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How Many Calories Do I Need?

Can you trust online calorie calculators?

By
Monica Reinagel, MS, LD/N, CNS,
Episode #167

Lee writes: “There are lots of calculators out there that are supposed to tell you how many calories you should be eating. But they all give me different values.  How do I know what my daily calorie intake should really be?”>

If you’ve never come across one of the calculators yourself, here’s how they work: You enter in your height, weight, age, gender, and activity level and the calculator tells you how many calories you burn each day.  From that, you can extrapolate how many calories you should be eating. For example, if you are happy with your current weight, then you would eat the same number of calories that you burn each day.  If you want to lose weight, you’d want to eat less than that “maintenance” number. And, obviously, if your goal is to gain weight, you’d eat more.

It all sounds simple enough.  But if different calculators give you different results, even when you plug in the same information, how do you know which one you can trust? These calculators use various formulas to estimate the calorie expenditure for a typical person of your age, height, weight, gender, and activity level.  Different calculators yield different answers because they may use different formulas. So, which one can you trust to give you an accurate number?

Answer: None of them!

How is Calorie Expenditure Measured?

Several times a week, I get emails from readers who want me to tell them exactly how many calories they can eat in order to maintain their weight or lose a certain amount of weight.  Unfortunately, the only way to find out would be to go to a research laboratory and spend 24-hours in a special chamber, or wear a mask or hood that measures your actual energy expenditure as you go through your daily activities.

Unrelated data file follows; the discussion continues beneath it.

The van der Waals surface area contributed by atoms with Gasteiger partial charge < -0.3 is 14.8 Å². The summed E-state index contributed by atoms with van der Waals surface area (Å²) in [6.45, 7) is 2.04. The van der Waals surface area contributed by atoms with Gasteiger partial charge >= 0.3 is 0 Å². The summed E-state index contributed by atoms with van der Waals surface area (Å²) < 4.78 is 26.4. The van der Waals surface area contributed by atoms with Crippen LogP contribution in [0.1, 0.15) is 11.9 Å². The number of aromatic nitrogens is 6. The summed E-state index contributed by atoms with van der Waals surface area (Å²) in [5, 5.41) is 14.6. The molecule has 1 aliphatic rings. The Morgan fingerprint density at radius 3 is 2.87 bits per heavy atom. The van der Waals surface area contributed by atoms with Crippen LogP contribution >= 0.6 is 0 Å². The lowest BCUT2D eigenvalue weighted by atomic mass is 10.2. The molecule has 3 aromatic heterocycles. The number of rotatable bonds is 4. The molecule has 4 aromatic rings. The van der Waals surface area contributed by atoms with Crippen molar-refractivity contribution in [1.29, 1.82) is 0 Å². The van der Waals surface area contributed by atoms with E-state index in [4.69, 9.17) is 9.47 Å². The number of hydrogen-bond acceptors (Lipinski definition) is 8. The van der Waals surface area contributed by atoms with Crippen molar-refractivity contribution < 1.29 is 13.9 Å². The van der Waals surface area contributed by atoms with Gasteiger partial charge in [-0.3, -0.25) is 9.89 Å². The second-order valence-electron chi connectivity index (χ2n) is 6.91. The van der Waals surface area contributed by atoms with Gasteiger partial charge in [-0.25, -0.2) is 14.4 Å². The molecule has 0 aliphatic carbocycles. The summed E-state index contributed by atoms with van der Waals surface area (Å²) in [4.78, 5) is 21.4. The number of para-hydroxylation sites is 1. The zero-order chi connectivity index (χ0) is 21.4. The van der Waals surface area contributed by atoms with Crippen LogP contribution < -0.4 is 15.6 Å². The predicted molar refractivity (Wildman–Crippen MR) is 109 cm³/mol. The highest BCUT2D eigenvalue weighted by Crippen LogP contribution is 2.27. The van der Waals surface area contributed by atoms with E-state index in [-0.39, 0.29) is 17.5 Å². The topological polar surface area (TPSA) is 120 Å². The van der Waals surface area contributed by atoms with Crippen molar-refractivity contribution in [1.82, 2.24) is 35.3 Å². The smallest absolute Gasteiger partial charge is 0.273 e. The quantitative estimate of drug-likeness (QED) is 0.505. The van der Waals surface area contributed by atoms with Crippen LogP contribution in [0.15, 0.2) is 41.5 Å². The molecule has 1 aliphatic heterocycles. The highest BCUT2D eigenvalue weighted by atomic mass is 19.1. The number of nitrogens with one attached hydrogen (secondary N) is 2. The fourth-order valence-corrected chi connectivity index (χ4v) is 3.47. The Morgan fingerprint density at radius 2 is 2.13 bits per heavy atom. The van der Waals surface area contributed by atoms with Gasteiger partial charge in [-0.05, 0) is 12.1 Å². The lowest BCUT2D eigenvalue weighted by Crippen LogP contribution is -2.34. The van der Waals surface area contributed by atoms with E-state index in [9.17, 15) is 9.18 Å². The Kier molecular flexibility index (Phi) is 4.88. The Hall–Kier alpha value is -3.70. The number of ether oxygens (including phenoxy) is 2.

For most of us, this is obviously not practical. And even though this might give you a much more accurate answer than a formula, it is still only a snapshot of a single day.  Your metabolism is affected by many things, including diet, age, body composition, even how hot or cold the environment is.   I’ve talked about many of these factors in previous articles. For example:

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About the Author

Monica Reinagel, MS, LD/N, CNS

Monica Reinagel is a board-certified licensed nutritionist, author, and the creator of one of iTunes' most highly ranked health and fitness podcasts. Her advice is regularly featured on the TODAY show, Dr. Oz, NPR, and in the nation's leading newspapers, magazines, and websites. Do you have a nutrition question? Call the Nutrition Diva listener line at 443-961-6206. Your question could be featured on the show. 

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